Claude Debussy’s 1915 Sonata for flute, viola and harp takes centre stage at chamber music collective Brussels Muzieque‘s first recital of 2023. It’s part part of the concert series musIICa, a collaboration with the Italian Cultural Institute of Brussels, and features an Italian among the trio of top-flight musicians. Alongside the influential Debussy work are compositions by Nino Rota and Serge Prokofiev. 11 January 19.00, Italian Cultural Institute, Rue de Livourne 38


French dancer and choreographer Laura Bachman creates a sensual and subtle pas de deux in Ne me touchez pas, which she performs with Paris Opera lead dancer Marion Barbeau. The latter made the leap onto the big screen in 2022 as the heroine in Cédric Klapish’s latest film En Corps about an injured ballerina making a dramatic comeback. Together, the two dancers breathe new life into this intricate classical dance form. Jazz musicians Vincent Peirani and Michele Rabbia provide the sound backdrop. 9-11 January 20.00, Halles de Schaerbeek, Rue Royale Sainte-Marie 22a (Schaerbeek)

Rufus Wainwright (c)Tony Hauser

Book now: The inimitable operatic pop musician and composer Rufus Wainwright is joined by the Amsterdam Sinfonietta for what promises to be an unforgettable evening at Bozar. Titled Devils and Angels after the song of the same name on his album Unfollow the Rules, the programme is peppered with songs about love and hate. His own work is interweaved with opera arias and covers by Prince and Paul Simon, among others. It’s the tour’s only stop in Belgium. 24 January 20.30, Rue Ravenstein 23


Death of the Virgin (detail)

One of the greatest works of art in Belgium, ‘The Death of the Virgin’ by 15th-century Flemish primitive Hugo van der Goes, has undergone a complete restoration and the results are spectacular. The paining is at the centre of Face to Face with Death: Hugo van der Goes, Old Masters and New Interpretations, an exhibition that looks at the concept of death from many different angles and also incorporating work by van der Goes contemporaries Hans Memling, Jan Provoost and Albrecht Bouts, among others. Until 5 February, Sint-Janhospitaal, Mariastraat 38, Bruges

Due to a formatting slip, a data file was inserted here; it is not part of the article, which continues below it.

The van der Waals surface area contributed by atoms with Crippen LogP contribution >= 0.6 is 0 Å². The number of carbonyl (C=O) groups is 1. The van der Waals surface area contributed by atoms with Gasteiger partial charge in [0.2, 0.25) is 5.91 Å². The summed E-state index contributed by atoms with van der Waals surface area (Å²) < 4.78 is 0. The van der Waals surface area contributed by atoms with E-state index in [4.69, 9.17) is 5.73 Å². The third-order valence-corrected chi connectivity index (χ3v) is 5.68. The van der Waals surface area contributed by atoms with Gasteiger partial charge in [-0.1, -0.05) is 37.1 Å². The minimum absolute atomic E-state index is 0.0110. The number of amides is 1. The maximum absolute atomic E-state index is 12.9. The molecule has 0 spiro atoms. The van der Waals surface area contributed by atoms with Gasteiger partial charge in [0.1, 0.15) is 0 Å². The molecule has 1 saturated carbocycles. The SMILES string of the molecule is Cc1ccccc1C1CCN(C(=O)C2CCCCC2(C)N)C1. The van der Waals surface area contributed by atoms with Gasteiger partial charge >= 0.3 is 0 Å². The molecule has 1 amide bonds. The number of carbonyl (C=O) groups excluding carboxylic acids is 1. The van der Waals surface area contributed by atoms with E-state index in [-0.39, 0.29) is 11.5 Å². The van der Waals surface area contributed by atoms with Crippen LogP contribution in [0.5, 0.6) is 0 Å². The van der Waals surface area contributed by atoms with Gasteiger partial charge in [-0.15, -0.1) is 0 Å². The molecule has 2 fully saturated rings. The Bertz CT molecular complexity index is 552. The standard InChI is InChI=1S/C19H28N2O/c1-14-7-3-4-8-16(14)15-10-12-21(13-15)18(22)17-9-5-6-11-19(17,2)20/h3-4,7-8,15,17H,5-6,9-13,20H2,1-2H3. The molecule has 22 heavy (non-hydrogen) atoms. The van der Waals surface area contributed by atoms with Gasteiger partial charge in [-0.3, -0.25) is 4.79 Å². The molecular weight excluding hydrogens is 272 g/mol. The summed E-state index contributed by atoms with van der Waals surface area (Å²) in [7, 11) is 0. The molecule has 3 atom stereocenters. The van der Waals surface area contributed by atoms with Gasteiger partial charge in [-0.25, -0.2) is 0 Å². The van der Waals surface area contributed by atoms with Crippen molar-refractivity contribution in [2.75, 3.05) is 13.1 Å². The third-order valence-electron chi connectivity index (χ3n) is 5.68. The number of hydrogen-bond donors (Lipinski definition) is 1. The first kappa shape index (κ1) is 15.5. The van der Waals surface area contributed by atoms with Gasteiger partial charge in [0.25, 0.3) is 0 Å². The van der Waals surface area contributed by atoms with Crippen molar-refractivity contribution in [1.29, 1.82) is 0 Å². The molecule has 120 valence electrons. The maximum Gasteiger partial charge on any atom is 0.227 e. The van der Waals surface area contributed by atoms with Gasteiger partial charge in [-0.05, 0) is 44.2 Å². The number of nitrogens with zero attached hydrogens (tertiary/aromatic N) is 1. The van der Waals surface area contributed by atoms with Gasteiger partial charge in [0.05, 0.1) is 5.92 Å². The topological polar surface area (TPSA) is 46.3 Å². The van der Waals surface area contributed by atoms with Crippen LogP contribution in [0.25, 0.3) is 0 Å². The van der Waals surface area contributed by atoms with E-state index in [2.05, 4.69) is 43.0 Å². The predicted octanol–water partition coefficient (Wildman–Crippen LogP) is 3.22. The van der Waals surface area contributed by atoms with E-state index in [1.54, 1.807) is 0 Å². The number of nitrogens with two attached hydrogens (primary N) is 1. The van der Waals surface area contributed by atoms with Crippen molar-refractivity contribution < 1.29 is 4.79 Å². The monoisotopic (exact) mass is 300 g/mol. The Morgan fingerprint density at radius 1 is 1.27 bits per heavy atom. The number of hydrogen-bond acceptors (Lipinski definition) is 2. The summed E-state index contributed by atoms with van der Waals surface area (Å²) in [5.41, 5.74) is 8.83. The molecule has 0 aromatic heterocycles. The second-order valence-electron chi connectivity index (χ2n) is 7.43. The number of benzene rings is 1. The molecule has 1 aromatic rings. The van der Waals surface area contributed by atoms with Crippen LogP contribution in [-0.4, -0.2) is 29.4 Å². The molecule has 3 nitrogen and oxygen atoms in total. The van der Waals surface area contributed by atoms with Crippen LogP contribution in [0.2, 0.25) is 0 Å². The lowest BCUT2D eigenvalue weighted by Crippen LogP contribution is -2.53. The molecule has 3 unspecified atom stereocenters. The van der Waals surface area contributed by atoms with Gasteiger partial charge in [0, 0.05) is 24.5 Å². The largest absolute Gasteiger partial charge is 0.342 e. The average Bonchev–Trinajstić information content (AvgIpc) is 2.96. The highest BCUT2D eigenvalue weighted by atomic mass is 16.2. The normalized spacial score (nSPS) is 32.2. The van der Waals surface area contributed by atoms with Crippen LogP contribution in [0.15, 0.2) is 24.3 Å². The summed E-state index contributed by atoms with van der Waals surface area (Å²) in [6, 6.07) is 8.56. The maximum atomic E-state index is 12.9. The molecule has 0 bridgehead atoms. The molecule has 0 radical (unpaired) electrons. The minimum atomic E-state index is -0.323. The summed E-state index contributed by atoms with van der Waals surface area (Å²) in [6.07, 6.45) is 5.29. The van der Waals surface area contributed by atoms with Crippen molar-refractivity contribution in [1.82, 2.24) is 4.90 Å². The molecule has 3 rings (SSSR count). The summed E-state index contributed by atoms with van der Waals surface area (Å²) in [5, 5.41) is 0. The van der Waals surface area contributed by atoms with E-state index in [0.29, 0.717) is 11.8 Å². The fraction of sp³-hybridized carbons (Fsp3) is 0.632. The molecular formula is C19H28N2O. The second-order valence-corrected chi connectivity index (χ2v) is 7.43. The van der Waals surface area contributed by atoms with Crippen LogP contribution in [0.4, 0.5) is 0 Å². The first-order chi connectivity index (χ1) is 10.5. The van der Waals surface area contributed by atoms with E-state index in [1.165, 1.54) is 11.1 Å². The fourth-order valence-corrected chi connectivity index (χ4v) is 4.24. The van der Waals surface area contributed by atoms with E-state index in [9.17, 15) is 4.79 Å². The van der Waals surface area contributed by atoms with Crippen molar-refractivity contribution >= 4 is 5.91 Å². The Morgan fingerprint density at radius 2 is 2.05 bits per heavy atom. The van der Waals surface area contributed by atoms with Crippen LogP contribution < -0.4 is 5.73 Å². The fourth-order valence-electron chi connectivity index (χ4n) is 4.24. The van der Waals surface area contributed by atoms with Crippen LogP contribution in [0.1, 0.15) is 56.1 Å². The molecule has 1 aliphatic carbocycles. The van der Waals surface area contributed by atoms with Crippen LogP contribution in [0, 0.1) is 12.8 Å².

Brightening up the final weekend of the holiday season, Festival Lumière d’Hiver offers a feast of family shows for children under the age of six. Some five performances are staged by the cultural centre and local libraries in the annual event. 6-8 January, Centre Culturel d’Herstal, Large Voie 84, 4040 Herstal

Michel François (c) Murielle Lecocq

Take advantage of free entry on the first Sunday of the month to benefit from guided tours of Le Delta’s exhibitions on their final day. The contemporary shows include Belgian artists Maëlle Dufour & Jean-Michel FrançoisFais pas ton genre and Sans vue. Cent perceptions. It’s also possible to visit the centre’s museum space, while children aged six to 12 can enjoy a free creative workshop from 14.00-17.00. 8 January 10.00-18.00, Le Delta, Avenue Fernand Golenvaux 18, Namur

Creature ©Tristram Kenton

Book now: Creature  Following the success of a dark and haunting Giselle, British choreographer Akram Khan is returning to Opera Ballet Vlaanderen with his new production Creature. Played out on a devastated planet no longer fit for human survival, the ballet’s title character must undergo experiments to assess his ability to withstand extreme cold and isolation. Creature is a warning to humans who, according to Khan, fly too close to the sun. 21-29 January, Stadsschouwburg, Antwerp; 10-17 February, Opera Ghent

Photos: Brussels Jazz Festival (c)Johan Jacobs; The Seagull (c) Simon Gosselin; Chantal Akerman in 1986 © Jean Ber – Fondation Chantal Akerman; Rufus Wainwright (c)Tony Hauser; Jean-Michel François © photo Murielle Lecocq; Creature © Tristram Kenton 




Written by Sarah Crew and Lisa Bradshaw